Estate of Walker v. Wallace, 020818 FED8, 17-1058
|Court:||United States Courts of Appeals, Court of Appeals for the Eighth Circuit|
|Judge Panel:||Before SMITH, Chief Judge, ARNOLD and KELLY, Circuit Judges. KELLY, Circuit Judge, concurring.|
|Opinion Judge:||ARNOLD, Circuit Judge.|
|Party Name:||Estate of Leon Walker, Jr.; Wanda Jean Millbrook; Correll Taylor Millbrook; Victor Wayne Millbrooks, Jr. Plaintiffs-Appellees v. Building Inspector Hershell Wallace, in his individual capacity Defendant-Appellant Detective Ronald E. Vaughn, a St. Louis Metropolitan Police Department police officer in his individual capacity; City of St. Louis, ...|
|Case Date:||February 08, 2018|
Submitted: December 13, 2017
Appeal from United States District Court for the Eastern District of Missouri - St. Louis
Before SMITH, Chief Judge, ARNOLD and KELLY, Circuit Judges.
ARNOLD, Circuit Judge.
One morning, a SWAT team raided a St. Louis house in which the plaintiffs lived to execute a search warrant. According to the warrant affidavit, a detective suspected that the house contained heroin, illegal firearms, and drug-trafficking paraphernalia. The team knocked on the door, yelled "police, " and quickly began striking the door with a battering ram. The team also tossed a "flash bang device" through a window and into the house, and after gaining entry, the team handcuffed the residents who were present and brought them into a front room. The search turned up marijuana, some drug paraphernalia, and three firearms, which the plaintiffs' attorney characterized as some old firearms and some personal-use marijuana.
The detective then called for a building inspector to inspect the house under a city program called "Project 87." See Saint Louis, Mo., Code of Ordinances ch. 25.32.020, § 104.6. Under that program, police notify a building inspector of properties that constitute a "nuisance, " which is defined as a code violation that "if not promptly corrected will constitute a fire hazard or a serious threat to the life, health or safety of the occupants of the building, structure, or portion thereof in which the violations occur." If the owner or occupant of the building refuses to permit a building inspection, the building inspector must immediately condemn the building and issue an order to vacate, and if the owners or occupants refuse to leave, the police must immediately remove them. The detective testified that it was police-department policy to request a Project 87 inspection routinely after a search warrant was executed. He did not identify any potential "nuisance" before he requested a Project 87 inspection in this case.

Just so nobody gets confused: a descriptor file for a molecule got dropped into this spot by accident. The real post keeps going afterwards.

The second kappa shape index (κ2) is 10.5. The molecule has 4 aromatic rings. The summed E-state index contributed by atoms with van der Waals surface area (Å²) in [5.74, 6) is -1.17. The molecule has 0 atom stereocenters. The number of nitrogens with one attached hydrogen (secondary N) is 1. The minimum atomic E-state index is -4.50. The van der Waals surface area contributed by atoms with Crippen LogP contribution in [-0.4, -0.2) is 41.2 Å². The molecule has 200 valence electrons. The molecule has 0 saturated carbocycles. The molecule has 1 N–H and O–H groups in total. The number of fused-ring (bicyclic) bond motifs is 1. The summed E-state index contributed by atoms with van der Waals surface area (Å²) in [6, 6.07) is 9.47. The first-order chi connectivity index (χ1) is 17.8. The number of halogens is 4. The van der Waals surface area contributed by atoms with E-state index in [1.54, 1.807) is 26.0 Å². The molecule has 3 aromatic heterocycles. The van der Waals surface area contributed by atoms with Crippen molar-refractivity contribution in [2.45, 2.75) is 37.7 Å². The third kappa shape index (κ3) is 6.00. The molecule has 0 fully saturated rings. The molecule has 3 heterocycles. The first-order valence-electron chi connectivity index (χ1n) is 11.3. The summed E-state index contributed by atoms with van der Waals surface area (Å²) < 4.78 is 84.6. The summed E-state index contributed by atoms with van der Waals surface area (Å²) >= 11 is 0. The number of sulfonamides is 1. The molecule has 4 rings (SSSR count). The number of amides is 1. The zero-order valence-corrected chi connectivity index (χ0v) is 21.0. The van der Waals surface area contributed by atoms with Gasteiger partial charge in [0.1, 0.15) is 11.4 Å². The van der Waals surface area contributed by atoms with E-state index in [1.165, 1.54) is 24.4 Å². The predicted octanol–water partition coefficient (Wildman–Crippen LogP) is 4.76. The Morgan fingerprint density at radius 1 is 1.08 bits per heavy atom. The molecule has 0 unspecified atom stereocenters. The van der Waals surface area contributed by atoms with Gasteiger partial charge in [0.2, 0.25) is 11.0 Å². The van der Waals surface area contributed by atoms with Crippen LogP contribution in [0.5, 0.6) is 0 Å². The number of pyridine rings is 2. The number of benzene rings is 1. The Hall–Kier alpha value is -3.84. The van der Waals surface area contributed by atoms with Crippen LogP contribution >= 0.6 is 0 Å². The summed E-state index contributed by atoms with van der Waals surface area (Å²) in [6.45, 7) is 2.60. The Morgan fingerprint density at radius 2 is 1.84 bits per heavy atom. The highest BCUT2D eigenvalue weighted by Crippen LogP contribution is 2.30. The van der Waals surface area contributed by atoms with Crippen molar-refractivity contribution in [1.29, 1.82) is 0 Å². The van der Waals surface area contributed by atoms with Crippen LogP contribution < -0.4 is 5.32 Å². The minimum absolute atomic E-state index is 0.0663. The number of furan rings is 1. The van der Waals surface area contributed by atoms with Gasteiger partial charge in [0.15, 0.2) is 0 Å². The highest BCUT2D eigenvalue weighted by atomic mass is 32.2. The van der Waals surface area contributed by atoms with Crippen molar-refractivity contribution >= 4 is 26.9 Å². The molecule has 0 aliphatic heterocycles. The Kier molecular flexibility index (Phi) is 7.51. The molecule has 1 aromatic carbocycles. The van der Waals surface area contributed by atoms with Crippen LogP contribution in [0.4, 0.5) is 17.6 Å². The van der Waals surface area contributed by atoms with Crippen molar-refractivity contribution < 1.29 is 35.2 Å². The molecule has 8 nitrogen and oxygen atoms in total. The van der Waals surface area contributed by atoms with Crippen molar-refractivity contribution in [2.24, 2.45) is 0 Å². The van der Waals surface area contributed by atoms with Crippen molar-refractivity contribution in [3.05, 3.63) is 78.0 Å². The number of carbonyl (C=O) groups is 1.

Building inspector Hershell Wallace arrived after receiving the inspection referral. He testified that he did not notice any potential building-code violations when he arrived except for the window that the police themselves had just broken. He approached one of the residents, 29-year-old Victor Millbrooks, and asked him to sign a consent-to-search form. At this point the parties' accounts begin to diverge, and since we are reviewing an order denying Wallace's motion for summary judgment, we construe the facts in a light most favorable to the house's residents. See Aulick v. Skybridge Ams., Inc., 860 F.3d 613, 620 (8th Cir. 2017). According to Millbrooks, he was handcuffed for no more than ninety minutes while the SWAT team searched the house, and the police uncuffed him only to sign the consent-to-search form and to use the restroom. Millbrooks testified that Wallace "demanded" that Millbrooks sign the consent-to-search form by saying that "[b]asically if you don't sign this, I guess the house . . . forecloses or something was going to happen with the house. We would get put out, something like that, " so "it wasn't like I ha[d] an option." He also testified that no one directed any threats toward him. Millbrooks then signed the form and Wallace conducted the inspection, which turned up only minor violations.
When the residents of the house...
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